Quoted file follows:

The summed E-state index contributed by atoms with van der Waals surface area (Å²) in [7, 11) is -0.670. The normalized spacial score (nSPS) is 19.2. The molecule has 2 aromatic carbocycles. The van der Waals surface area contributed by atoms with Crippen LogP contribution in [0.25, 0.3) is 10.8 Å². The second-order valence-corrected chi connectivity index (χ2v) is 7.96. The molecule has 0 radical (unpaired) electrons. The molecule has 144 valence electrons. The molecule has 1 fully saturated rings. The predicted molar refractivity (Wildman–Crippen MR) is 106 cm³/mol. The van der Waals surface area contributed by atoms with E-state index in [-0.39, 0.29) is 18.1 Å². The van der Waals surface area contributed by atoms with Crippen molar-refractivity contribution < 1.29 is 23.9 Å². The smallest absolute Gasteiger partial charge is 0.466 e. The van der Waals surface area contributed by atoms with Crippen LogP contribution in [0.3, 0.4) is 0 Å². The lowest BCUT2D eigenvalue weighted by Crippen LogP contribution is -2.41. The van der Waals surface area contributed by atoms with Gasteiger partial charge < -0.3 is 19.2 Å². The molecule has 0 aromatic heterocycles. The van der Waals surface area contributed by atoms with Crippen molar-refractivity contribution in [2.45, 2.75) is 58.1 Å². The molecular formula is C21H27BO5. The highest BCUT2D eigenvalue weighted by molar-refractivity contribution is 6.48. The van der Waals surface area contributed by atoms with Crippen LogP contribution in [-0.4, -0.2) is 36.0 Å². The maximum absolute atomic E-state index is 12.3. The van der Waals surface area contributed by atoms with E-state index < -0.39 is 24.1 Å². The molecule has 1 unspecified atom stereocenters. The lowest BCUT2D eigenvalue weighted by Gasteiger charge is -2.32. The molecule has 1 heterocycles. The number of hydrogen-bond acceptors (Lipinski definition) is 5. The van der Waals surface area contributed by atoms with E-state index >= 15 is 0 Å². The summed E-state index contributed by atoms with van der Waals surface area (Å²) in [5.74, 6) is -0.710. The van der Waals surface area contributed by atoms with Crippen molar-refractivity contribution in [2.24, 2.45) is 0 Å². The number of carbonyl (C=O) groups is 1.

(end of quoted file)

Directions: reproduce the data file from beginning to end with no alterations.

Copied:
The summed E-state index contributed by atoms with van der Waals surface area (Å²) in [7, 11) is -0.670. The normalized spacial score (nSPS) is 19.2. The molecule has 2 aromatic carbocycles. The van der Waals surface area contributed by atoms with Crippen LogP contribution in [0.25, 0.3) is 10.8 Å². The second-order valence-corrected chi connectivity index (χ2v) is 7.96. The molecule has 0 radical (unpaired) electrons. The molecule has 144 valence electrons. The molecule has 1 fully saturated rings. The predicted molar refractivity (Wildman–Crippen MR) is 106 cm³/mol. The van der Waals surface area contributed by atoms with E-state index in [-0.39, 0.29) is 18.1 Å². The van der Waals surface area contributed by atoms with Crippen molar-refractivity contribution < 1.29 is 23.9 Å². The smallest absolute Gasteiger partial charge is 0.466 e. The van der Waals surface area contributed by atoms with Crippen LogP contribution in [0.3, 0.4) is 0 Å². The lowest BCUT2D eigenvalue weighted by Crippen LogP contribution is -2.41. The van der Waals surface area contributed by atoms with Gasteiger partial charge < -0.3 is 19.2 Å². The molecule has 0 aromatic heterocycles. The van der Waals surface area contributed by atoms with Crippen molar-refractivity contribution in [2.45, 2.75) is 58.1 Å². The molecular formula is C21H27BO5. The highest BCUT2D eigenvalue weighted by molar-refractivity contribution is 6.48. The van der Waals surface area contributed by atoms with Crippen LogP contribution in [-0.4, -0.2) is 36.0 Å². The maximum absolute atomic E-state index is 12.3. The van der Waals surface area contributed by atoms with E-state index < -0.39 is 24.1 Å². The molecule has 1 unspecified atom stereocenters. The lowest BCUT2D eigenvalue weighted by Gasteiger charge is -2.32. The molecule has 1 heterocycles. The number of hydrogen-bond acceptors (Lipinski definition) is 5. The van der Waals surface area contributed by atoms with E-state index >= 15 is 0 Å². The summed E-state index contributed by atoms with van der Waals surface area (Å²) in [5.74, 6) is -0.710. The van der Waals surface area contributed by atoms with Crippen molar-refractivity contribution in [2.24, 2.45) is 0 Å². The number of carbonyl (C=O) groups is 1.